38. Regarding polling numbers, they are not all negative. A recent USA Today poll finds similar numbers as for wanting the Army on the way out. But it also finds that ” [It]shows that most continue to say the hardships suffered to depose Saddam Hussein were worth it. Half say they and their families are better off than they were under Saddam. And a strong majority say they are more free to worship and to speak.”

    Incidentally, only the results of the Post poll cited above have been released. Not its methodology.

    And Mr. Kraus: All that Sr. Serpent is suggesting– I think– is that the vast majority of those making mischief in Iraq are being distracted from bombing the Inner Harbor.

    But back to the original point. It really IS difficult to get a handle on how badly things are going over there. It does appear that people who actually VISIT come back thinking better of the situation.

  39. The purpose?

    To make sure a representative form of government isn’t allowed to take hold.

    To make sure a free market isn’t allowed to take hold.

    To crush the rule of law

    Yes, I’m sure the insurgents are very concerned about free markets, democracy and other forms of doublespeak. Please. This kind of rhetoric is especially irritating when we know damn well that Iraqis are not even remotely concerned with these culturally foreign concepts. The vast majority are theocratic religionists and are more concerned about national identity than whether they’ll (oh please God) be free to drive thru and order a #2 on the Wendy’s menu. Or better yet, free to elect a foreign puppet regime (yes, that’s the only option you have when a nation is predominantly undemocratic in insitutions/practices/values/culture).

    The sooner Americans get it through their thick skulls that you can’t pummel a population into wanting what you have, the better.

  40. Sir: Guess again. I don’t like the war. The Monitor covers the ugly side as well, even though that it is already well done by far more sources than you cite. Apparently any positive news must be wrong. Thanks for supporting my point.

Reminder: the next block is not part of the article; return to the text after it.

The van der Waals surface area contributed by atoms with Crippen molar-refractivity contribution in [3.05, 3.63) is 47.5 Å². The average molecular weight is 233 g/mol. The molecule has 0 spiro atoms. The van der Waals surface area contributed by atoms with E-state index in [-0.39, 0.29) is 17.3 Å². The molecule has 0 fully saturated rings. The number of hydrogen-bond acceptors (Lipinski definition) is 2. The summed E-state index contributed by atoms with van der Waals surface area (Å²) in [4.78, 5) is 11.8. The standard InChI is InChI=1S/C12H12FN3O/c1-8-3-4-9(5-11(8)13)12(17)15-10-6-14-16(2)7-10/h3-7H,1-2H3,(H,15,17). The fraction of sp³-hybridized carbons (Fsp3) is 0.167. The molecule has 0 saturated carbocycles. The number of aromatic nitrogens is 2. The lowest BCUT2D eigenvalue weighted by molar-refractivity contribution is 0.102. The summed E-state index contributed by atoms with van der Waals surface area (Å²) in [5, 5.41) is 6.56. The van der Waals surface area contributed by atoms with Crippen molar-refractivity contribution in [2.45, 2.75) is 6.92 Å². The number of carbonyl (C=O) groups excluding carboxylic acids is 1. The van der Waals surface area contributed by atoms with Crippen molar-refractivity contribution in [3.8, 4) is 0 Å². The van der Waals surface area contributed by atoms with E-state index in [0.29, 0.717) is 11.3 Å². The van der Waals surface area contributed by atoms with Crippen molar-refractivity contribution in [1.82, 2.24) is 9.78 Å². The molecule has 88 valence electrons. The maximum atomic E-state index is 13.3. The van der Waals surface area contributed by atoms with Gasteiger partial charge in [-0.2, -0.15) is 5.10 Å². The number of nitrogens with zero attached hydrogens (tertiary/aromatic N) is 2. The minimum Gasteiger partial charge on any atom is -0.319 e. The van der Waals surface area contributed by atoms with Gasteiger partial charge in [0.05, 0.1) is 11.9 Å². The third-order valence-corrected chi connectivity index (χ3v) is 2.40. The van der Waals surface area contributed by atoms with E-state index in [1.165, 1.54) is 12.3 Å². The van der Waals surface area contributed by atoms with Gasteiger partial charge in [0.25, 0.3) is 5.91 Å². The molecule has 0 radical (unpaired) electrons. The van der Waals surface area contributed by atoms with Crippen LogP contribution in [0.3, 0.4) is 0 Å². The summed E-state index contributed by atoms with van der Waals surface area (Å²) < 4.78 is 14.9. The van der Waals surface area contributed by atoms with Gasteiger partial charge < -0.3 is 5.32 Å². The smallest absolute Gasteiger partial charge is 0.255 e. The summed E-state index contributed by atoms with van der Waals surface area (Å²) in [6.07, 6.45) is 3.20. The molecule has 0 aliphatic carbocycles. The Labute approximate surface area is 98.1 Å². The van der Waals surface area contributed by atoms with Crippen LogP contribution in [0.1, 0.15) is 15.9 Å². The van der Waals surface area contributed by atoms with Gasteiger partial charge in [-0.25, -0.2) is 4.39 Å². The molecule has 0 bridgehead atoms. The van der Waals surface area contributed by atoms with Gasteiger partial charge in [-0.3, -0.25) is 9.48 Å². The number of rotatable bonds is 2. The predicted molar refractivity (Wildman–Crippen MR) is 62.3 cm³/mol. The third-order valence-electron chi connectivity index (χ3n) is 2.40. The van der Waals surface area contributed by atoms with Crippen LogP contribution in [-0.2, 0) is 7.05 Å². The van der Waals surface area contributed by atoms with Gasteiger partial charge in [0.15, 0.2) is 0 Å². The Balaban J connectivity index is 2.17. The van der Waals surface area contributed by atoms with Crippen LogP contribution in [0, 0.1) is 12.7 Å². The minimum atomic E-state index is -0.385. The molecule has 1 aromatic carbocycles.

Now, tell me why opportunists flock to a land of supposed total chaos? Passing the knee-jerk reaction that they want to be big bullies in absence of law, it takes significant investment and therefore a prospect of stability to create a private communications network. Maybe all Iraqis despise Americans, but some Koreans seem to think they’ll actually get paid in future for equipment installed in Iraq today.

  41. The first three comments show effects of popular US media bias (and probably personal antiwar bias). There are plenty of photos of flaming wreckage and people waving guns in the streets. Yet, if there is such rampant chaos, how do we explain the heavy motor traffic, the colorful banners of electronics and telecom companies festooning commercial districts, and the seemingly crazy number of people from Europe and south Asia in Iraq attempting to operate businesses? Many people judge it safe and stable enough to go there in search of opportunity. Some will die, some will get rich, and some will go home broke.

    Excuse me. You are required by law to include a reference to painting schools in such passages.

  42. While granting the USAT poll numbers, I do have to take issue with the (anecdotal) statements of the bi-partisan tourists.

    The idea that these politicians had any sort of honest experience with the situation is absurd, given the security and oversight of their visit, and the desperate desire of the CPA to make a good impression.

    I’m not saying those tourists are lying, though- I’m quite positive they saw those Potemkin villages with their own eyes.

  43. “And Mr. Kraus: All that Sr. Serpent is suggesting– I think– is that the vast majority of those making mischief in Iraq are being distracted from bombing the Inner Harbor”

    Why would those bombers have those ideas? The only reason they would have revenge on their minds is from invasion. That sounds like giving Howard Dean right, in that America is not necessarily safer, now that S Hussein is gone. And it pains me to think that Mr. Dean could be right about something.